W1209 Temperature Control Switch

Hello-Hello. I just got this W1209 temperature control switch and wanted to document all the online / offline notes properly. Let’s have fun!

The W1209 is a low cost thermostat controller which lets you control power to most types of electrical devices based on the temperature sensed by NTC temperature sensor.  Relay contats to heater/cooler via K0/K1.


  1. Temperature control range : -50 – 110C
  2. Measurement accuracy : 0.1C
  3. Refresh rate : 0.5sec
  4. Input power : 12V DC
  5. Current < 60mA

What is an NTC Thermistor?

What’s this little guy?

Thermistors are variable resistive elements that change their physical resistance when exposed to changes in temperature.

The Thermistor is a solid state temperature sensing device thats acts like an electrical resistor but is temperature sensitive. NTC stands for “Negative Temperature Coefficient”, which means that the resistance decreases with increasing temperature and are available in all sorts of packages ranging from glass beads to probes. Thermistors intended for accurate temperature measurement typically have a resistance of a few thousand ohms at room temperature*. They are a good choice for temperature measurement and control in the range of -50C – 300C. The resistance exhibits a large , precise, predictable decrease as the core temperature of the resistor increases.

*Indirectly related  : 10K ohm resistors are most common, with a great variety of offerings, including high precision ones. They have low self-heating ( compared to  1K ohm and lower ) at voltage of 5V or so, so they can read the room temperature more accurately. Circuits that measure temperature have higher accuracy with thermistors in the 10K ohm range, because the reading is less affected by the input impedance of the measuring ciruit ( compared to 100K ohm thermistors ).

NTC thermistors are usually characterisedby their base resistance at room temperature, for example, 10K ohm at 25C. Another characteristic is the B value which is a material constant and is determined by the ceramic material from which it is made. Every thermistor will have a different material constant and therefore a different resistance versus temperature curve.

Thermistor Equation


where :

  • T1 = first temperature point in Kelvin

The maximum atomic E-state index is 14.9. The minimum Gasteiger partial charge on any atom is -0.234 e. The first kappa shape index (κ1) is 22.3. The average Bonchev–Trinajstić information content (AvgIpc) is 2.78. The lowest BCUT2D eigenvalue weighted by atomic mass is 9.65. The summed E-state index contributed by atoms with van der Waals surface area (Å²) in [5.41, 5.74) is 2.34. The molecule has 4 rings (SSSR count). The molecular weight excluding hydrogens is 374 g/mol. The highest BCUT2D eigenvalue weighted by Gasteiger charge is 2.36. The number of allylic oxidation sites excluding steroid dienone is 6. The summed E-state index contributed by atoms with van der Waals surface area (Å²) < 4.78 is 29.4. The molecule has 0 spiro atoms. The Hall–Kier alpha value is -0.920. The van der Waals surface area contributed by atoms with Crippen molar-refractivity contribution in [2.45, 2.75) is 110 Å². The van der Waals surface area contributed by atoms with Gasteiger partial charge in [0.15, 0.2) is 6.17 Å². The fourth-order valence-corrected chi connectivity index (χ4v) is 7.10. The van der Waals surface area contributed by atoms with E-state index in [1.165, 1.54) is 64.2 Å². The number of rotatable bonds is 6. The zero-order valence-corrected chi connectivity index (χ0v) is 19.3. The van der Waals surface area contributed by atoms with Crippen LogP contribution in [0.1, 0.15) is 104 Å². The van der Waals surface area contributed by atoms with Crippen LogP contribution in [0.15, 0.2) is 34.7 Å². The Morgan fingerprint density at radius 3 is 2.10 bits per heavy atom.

• T2 = Second temperature point in Kelvin
  • R1 = Thermistor resistance at T1 in ohms
  • R2 = Thermistor resistance at T2 in ohms

The first NTC thermistor was discovered in 1833 by Michael Faraday. He reported the semiconducting behaviour of silver sulfide  and noticed that the resistance of silver sulfide decreased dramatically as temperature increased.

Construction and properties of NTC thermistors

Materials typically involved in the fabrication of NTC resistors are platinum, nickel, iron and oxides of silicon.

Bead Thermistors

They offer fast response times and allow operation at higher temperatures than the disk ones. More prone to mechanical damage.

Disk and Chip Thermistors

They can handle higher currents much better than bead type and have metallized surface contacts.

Glass Encapsulated NTCs

They are sealed in airtight glass bubble and are designed for use with temperatures with above 150C. Encapsulating a thermistor in a glass improves the stbility of the sensor.


Relays are electrically actuated switches. The three basic kinds of relays include mechanical, reed, solid-state relays. For a typical mechanical relay, a current sent through a coil magnet acts to pul a flexible, spring-loaded conductive plate from one switch contact to another. Reed relays consist of a pair of reeds ( thin, flexible metal strips ) that collapse whenever a current is sent through an encapsulating wire coil. A soid-state relay is a device that can be mde to switch states by applying external voltages across n-type and p-type semiconductive junctions. Mechanical relays are designed for high currents ( 2-15A ) and relatively slow switching ( 10-100 ms ). Reed relays are designed for moderate currents ( 500mA-1A ) and moderately fast switching ( 0.2-2ms ). Solid-state relays come with a wide rage of current rating ( from few microamps to 100A ) and have extremely fast switching speeds (1-100ns).

The voltage used to activate a given relay may either be AC or DC.

Final Comments

Thank you for visiting the website. In case of any doubt , feel free to contact me.

Saumitra Kapoor

Leave a Reply